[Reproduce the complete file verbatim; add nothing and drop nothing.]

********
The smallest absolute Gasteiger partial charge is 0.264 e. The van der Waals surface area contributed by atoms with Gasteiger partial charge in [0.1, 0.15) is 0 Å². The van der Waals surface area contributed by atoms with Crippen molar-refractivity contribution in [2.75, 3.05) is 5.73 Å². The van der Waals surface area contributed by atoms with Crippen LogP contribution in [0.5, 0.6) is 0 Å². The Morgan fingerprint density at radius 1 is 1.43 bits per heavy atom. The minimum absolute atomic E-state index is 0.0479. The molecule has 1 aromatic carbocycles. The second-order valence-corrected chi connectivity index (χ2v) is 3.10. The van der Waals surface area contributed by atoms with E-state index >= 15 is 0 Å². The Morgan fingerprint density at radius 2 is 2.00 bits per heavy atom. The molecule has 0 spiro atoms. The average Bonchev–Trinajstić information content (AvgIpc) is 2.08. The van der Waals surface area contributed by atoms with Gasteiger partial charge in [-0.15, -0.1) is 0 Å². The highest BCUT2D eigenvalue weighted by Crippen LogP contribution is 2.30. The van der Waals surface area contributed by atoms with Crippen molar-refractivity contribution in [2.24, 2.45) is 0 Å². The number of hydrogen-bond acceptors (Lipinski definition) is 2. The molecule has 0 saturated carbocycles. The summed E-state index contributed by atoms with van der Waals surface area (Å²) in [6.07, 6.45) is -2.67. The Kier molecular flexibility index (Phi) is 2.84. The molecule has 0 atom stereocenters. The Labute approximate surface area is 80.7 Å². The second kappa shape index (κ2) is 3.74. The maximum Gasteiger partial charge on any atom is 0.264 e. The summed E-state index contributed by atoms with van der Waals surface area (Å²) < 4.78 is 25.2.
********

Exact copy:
The smallest absolute Gasteiger partial charge is 0.264 e. The van der Waals surface area contributed by atoms with Gasteiger partial charge in [0.1, 0.15) is 0 Å². The van der Waals surface area contributed by atoms with Crippen molar-refractivity contribution in [2.75, 3.05) is 5.73 Å². The van der Waals surface area contributed by atoms with Crippen LogP contribution in [0.5, 0.6) is 0 Å². The Morgan fingerprint density at radius 1 is 1.43 bits per heavy atom. The minimum absolute atomic E-state index is 0.0479. The molecule has 1 aromatic carbocycles. The second-order valence-corrected chi connectivity index (χ2v) is 3.10. The van der Waals surface area contributed by atoms with E-state index >= 15 is 0 Å². The Morgan fingerprint density at radius 2 is 2.00 bits per heavy atom. The molecule has 0 spiro atoms. The average Bonchev–Trinajstić information content (AvgIpc) is 2.08. The van der Waals surface area contributed by atoms with Gasteiger partial charge in [-0.15, -0.1) is 0 Å². The highest BCUT2D eigenvalue weighted by Crippen LogP contribution is 2.30. The van der Waals surface area contributed by atoms with Crippen molar-refractivity contribution in [2.24, 2.45) is 0 Å². The number of hydrogen-bond acceptors (Lipinski definition) is 2. The molecule has 0 saturated carbocycles. The summed E-state index contributed by atoms with van der Waals surface area (Å²) in [6.07, 6.45) is -2.67. The Kier molecular flexibility index (Phi) is 2.84. The molecule has 0 atom stereocenters. The Labute approximate surface area is 80.7 Å². The second kappa shape index (κ2) is 3.74. The maximum Gasteiger partial charge on any atom is 0.264 e. The summed E-state index contributed by atoms with van der Waals surface area (Å²) < 4.78 is 25.2.